Arshile Gorky (c. 1902–1948), an Armenian immigrant, moved to Manhattan from Boston in 1924 to teach at the New School of Design. Primarily self-taught, but highly skilled in the craft and style of the old masters, Gorky also emulated the works of early modernists such as Paul Cézanne and Pablo Picasso. The 1920s were a rich juncture in New York's avant-garde history, and the offerings of galleries, museums, libraries, and even bookstores had a transformative effect on Gorky's artistic perspective and vision. Gorky's dynamic personality and utter devotion to painting and drawing also helped him develop friendships with members of the American Surrealist and Abstract Expressionist movements of the 1930s and 1940s. His cohorts included artists Stuart Davis and Willem de Kooning, and the influential writer and poet André Breton, all of whom recognized and championed Gorky's unique place in their world. The collections of the Philadelphia Museum of Art's Library and Archives have many notable associations with Arshile Gorky, ranging from books bequeathed to the Library by Alfred E. Gallatin (founder of New York University's Gallery of Living Art, which Gorky frequently visited) to the papers of Julien Levy (Gorky's New York art dealer). These documents, along with Library books and journals from other sources, provide a snapshot of what informed and inspired Arshile Gorky during his brief career and life. This installation complements the exhibition , on view in the Dorrance Galleries through January 10, 2010.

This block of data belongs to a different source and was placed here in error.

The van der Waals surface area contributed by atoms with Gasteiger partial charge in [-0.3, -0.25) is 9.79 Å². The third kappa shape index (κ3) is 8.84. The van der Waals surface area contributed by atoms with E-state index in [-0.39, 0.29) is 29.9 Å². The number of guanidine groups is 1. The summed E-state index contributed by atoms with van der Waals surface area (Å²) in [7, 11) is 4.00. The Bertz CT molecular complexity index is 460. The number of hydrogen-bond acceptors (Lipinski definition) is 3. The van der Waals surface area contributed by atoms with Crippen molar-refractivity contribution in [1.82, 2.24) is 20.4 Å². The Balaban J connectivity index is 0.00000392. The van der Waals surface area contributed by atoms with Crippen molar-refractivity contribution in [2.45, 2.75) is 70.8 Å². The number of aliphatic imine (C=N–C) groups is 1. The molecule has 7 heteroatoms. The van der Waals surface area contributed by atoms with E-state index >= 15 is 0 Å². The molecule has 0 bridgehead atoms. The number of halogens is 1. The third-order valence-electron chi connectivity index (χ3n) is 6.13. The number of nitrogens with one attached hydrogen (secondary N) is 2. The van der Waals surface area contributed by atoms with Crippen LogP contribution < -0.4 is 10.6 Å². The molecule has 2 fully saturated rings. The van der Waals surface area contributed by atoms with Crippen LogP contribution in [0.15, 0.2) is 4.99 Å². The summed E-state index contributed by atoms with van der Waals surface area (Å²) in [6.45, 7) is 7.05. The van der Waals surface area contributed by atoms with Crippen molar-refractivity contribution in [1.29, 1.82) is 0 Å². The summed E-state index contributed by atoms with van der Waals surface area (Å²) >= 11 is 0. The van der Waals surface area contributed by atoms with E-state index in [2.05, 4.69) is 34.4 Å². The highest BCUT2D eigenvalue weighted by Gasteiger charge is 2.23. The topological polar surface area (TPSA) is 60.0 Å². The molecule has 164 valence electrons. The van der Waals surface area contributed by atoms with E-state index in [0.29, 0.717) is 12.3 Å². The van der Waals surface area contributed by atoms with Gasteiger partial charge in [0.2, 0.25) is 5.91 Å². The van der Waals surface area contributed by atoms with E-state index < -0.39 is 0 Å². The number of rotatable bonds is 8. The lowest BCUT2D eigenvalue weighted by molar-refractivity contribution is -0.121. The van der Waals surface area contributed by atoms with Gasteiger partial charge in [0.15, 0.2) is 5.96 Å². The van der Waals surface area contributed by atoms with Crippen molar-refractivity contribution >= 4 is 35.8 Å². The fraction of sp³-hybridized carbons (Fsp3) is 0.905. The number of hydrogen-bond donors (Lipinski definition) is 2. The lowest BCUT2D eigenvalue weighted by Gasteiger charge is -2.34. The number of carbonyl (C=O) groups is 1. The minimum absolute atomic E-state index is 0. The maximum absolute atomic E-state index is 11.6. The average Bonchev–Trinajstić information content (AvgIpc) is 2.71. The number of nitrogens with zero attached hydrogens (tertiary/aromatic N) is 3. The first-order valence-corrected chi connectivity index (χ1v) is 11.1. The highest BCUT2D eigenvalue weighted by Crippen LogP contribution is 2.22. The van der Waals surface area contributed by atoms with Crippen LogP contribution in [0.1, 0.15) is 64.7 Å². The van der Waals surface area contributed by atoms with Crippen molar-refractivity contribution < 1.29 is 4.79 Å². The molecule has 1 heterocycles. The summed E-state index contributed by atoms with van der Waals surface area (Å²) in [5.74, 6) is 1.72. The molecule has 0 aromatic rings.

Mary Wassermann • Librarian for Collection Development
Library Reading Room, Perelman Building